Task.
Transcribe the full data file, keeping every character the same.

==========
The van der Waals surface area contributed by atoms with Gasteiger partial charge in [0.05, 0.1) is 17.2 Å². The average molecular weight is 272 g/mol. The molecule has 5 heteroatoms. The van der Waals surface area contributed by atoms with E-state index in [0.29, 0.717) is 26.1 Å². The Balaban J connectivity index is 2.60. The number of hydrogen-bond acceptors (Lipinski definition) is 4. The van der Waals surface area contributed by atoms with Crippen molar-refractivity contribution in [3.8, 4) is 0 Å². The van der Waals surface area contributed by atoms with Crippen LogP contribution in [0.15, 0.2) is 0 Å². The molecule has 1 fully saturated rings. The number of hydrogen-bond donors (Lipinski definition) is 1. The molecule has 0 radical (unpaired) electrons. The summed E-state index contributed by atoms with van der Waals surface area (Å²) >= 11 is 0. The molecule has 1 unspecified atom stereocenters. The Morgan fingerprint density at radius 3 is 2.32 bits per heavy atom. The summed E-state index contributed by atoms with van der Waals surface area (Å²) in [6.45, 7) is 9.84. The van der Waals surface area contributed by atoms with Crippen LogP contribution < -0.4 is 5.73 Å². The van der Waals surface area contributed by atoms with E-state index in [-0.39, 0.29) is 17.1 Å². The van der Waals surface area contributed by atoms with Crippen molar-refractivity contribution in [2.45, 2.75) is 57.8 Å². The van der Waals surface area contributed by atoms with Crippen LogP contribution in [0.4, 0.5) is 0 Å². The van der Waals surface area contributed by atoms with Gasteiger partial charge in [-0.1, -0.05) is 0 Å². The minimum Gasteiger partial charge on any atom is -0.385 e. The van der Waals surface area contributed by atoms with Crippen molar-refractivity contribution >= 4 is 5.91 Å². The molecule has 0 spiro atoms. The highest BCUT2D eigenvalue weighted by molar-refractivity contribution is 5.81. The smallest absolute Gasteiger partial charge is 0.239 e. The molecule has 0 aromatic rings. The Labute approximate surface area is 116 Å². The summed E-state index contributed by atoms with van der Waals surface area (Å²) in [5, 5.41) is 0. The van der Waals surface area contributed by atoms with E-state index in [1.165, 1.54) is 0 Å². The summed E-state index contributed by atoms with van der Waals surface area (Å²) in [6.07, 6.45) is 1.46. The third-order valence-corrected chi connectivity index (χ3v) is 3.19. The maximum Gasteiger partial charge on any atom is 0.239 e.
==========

The van der Waals surface area contributed by atoms with Gasteiger partial charge in [0.05, 0.1) is 17.2 Å². The average molecular weight is 272 g/mol. The molecule has 5 heteroatoms. The van der Waals surface area contributed by atoms with E-state index in [0.29, 0.717) is 26.1 Å². The Balaban J connectivity index is 2.60. The number of hydrogen-bond acceptors (Lipinski definition) is 4. The van der Waals surface area contributed by atoms with Crippen molar-refractivity contribution in [3.8, 4) is 0 Å². The van der Waals surface area contributed by atoms with Crippen LogP contribution in [0.15, 0.2) is 0 Å². The molecule has 1 fully saturated rings. The number of hydrogen-bond donors (Lipinski definition) is 1. The molecule has 0 radical (unpaired) electrons. The summed E-state index contributed by atoms with van der Waals surface area (Å²) >= 11 is 0. The molecule has 1 unspecified atom stereocenters. The Morgan fingerprint density at radius 3 is 2.32 bits per heavy atom. The summed E-state index contributed by atoms with van der Waals surface area (Å²) in [6.45, 7) is 9.84. The van der Waals surface area contributed by atoms with Crippen LogP contribution < -0.4 is 5.73 Å². The van der Waals surface area contributed by atoms with E-state index in [-0.39, 0.29) is 17.1 Å². The van der Waals surface area contributed by atoms with Crippen molar-refractivity contribution in [2.45, 2.75) is 57.8 Å². The van der Waals surface area contributed by atoms with Crippen LogP contribution in [0.4, 0.5) is 0 Å². The van der Waals surface area contributed by atoms with Gasteiger partial charge in [-0.1, -0.05) is 0 Å². The minimum Gasteiger partial charge on any atom is -0.385 e. The van der Waals surface area contributed by atoms with Crippen molar-refractivity contribution >= 4 is 5.91 Å². The molecule has 0 spiro atoms. The highest BCUT2D eigenvalue weighted by molar-refractivity contribution is 5.81. The smallest absolute Gasteiger partial charge is 0.239 e. The molecule has 0 aromatic rings. The Labute approximate surface area is 116 Å². The summed E-state index contributed by atoms with van der Waals surface area (Å²) in [5, 5.41) is 0. The van der Waals surface area contributed by atoms with E-state index in [1.165, 1.54) is 0 Å². The summed E-state index contributed by atoms with van der Waals surface area (Å²) in [6.07, 6.45) is 1.46. The third-order valence-corrected chi connectivity index (χ3v) is 3.19. The maximum Gasteiger partial charge on any atom is 0.239 e.